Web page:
Multiple opportunities existed in Wuhan animal markets for ‘spillover into humans’
Covid-19 emerged naturally and is not is the product of an accidental leak from a Chinese laboratory, according to a team of internationally-regarded virologists, following a review of all available evidence.
The finding – the second in a less than a week to declare the virus a natural phenomenon – dismisses the possibility that the virus escaped from a Wuhan laboratory in China, where Sars-CoV-2 was first detected.
It backs up the findings of other experts outlined in a letter to the Lancet medical journal.
The 23 scientists – including Prof Edward Holmes, who first shared the Sars-CoV-2 genetic map known as a genome with Chinese colleagues in January 2020; Wellcome Trust director Sir Jeremy Farrar and leading US virologist Dr Angela Rasmussen – assessed the evidence including genetic indications.
Their findings were released as “a pre-print” study which is due to be submitted to a research journal in coming days.
“There is currently no evidence that Sars-CoV-2 has a laboratory origin . . . There is a substantial body of scientific evidence supporting a zoonotic [animal-to-human] origin for Sars-CoV-2,” they conclude.
The epidemiological history of the virus “is comparable to previous animal market-associated outbreaks of coronaviruses with a simple route for human exposure”, they add.
Contact tracing to markets in Wuhan “exhibits striking similarities” with early spread of the original SARS-CoV virus at markets in Guangdong, China, where it “spilled over into humans”.
By definition, this selects for viruses “able to infect humans”, they noted, whereas “laboratory escapes” known to date have “almost exclusively” involved viruses being investigated because of their known human infectivity”.
The suspicion that Sars-CoV-2 is linked to the Wuhan Institute of Virology “stems from the coincidence that it was first detected in a city that houses a major virological laboratory that studies coronaviruses,” they note.
Covid-19 is the seventh identified coronavirus to have infected humans in the past 20 years that feed off cities such as Wuhan, a heavily-populated travel and commercial hub with multiple animal markets.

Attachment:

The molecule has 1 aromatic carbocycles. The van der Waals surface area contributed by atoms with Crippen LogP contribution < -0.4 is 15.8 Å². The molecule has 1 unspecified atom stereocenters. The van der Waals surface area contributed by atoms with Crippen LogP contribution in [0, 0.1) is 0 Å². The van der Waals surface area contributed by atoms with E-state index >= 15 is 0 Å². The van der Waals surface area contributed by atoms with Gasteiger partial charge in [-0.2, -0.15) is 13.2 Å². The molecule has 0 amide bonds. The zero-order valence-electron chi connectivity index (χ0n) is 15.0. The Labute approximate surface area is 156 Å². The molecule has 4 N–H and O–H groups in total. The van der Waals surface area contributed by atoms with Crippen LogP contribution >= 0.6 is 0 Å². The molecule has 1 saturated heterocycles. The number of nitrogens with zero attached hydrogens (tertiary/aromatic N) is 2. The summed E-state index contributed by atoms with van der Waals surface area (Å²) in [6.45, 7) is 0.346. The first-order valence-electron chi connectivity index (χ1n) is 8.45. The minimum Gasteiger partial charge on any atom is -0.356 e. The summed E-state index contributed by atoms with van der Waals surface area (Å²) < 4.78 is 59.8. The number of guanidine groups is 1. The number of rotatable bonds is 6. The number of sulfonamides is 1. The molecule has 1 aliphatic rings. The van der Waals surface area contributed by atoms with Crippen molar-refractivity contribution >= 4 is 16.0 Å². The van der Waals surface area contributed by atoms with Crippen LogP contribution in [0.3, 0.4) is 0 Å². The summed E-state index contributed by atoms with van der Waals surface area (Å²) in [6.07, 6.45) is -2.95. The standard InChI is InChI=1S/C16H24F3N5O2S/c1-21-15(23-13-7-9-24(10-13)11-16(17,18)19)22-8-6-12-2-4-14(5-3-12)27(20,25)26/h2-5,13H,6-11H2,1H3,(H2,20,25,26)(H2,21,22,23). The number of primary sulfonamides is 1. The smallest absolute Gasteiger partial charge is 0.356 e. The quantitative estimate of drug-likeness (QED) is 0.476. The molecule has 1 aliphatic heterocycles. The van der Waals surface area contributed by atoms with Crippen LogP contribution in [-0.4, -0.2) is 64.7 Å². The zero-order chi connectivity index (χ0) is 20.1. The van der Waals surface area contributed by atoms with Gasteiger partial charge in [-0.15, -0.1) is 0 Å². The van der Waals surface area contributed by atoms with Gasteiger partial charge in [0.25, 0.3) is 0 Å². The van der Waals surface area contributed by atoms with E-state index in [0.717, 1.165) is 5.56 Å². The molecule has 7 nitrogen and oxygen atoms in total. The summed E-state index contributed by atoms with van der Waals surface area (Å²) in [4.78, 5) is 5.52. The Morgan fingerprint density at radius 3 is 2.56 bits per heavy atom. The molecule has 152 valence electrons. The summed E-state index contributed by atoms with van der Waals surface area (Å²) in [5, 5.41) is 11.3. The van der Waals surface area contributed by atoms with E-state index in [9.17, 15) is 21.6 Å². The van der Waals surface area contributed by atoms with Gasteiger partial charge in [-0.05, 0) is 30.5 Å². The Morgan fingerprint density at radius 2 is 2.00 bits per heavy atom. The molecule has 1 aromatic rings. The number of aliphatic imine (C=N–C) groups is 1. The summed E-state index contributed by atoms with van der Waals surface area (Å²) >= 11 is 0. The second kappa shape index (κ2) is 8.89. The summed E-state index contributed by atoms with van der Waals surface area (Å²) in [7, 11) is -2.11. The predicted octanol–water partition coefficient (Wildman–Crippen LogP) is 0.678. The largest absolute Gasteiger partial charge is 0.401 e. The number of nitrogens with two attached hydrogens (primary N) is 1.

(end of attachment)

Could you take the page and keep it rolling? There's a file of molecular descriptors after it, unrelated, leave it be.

Viruses closely related to Sars-CoV-2 have been documented in bats and pangolins in Asia but “a significant evolutionary gap exists” in this instance, they add, so neither can be blamed on the current evidence.
The data shows, however, the Huanan market in Wuhan was “an early and major epicentre of Sars-CoV-2 infection” – with thousands of live wild animals for sale, including high-risk species such as civets and raccoon dogs”.
The possibility of a laboratory accident “cannot be entirely dismissed, and may be near-impossible to falsify” but it is highly unlikely given the number of human-animal contacts “that occur routinely in the wildlife trade,” they note.
A failure now to “comprehensively investigate” the natural origins of Covid-19 would leave the world vulnerable to future pandemics from human actions that “have repeatedly put us on a collision course with novel viruses,” they warn.
Virologist Dr Jonathan Stoye from the Francis Crick Institute in London, who was not part of the review, said the debate surrounding the origins of the orgin of Sars-CoV-2 had become increasingly acrimonious. The failure to find a potential natural host for Covid-19 has spurred “speculative, at times verging on the conspiratorial” theories, but there “ is little or no evidence” for them,” he added.
“The failure to detect a potential natural host has stimulated suggestions by some that the Covid-19 pandemic has resulted from the escape of an engineered virus from a lab in Wuhan, China. However, there is little or no evidence for such an event and lab leak theories remain essentially speculative, at times verging on conspiratorial,” he said.
By contrast, this latest paper “provides a refreshingly clear and reasoned description of the virological events that have taken place during the emergence of the pandemic virus. It makes a strong case for the natural origin of the virus followed by on-going adaptation in humans”.
The continuing evolution of the virus to give new variants “is clearly inconsistent with the notion of a purposely manipulated virus optimised for growth on human cells”, Dr Stoye believed.
While there are still gaps in knowledge that should be explored further, particularly regarding events that occurred before December 2019, “the conclusions reached here seem entirely consistent with those in the WHO report released earlier this year”, he said.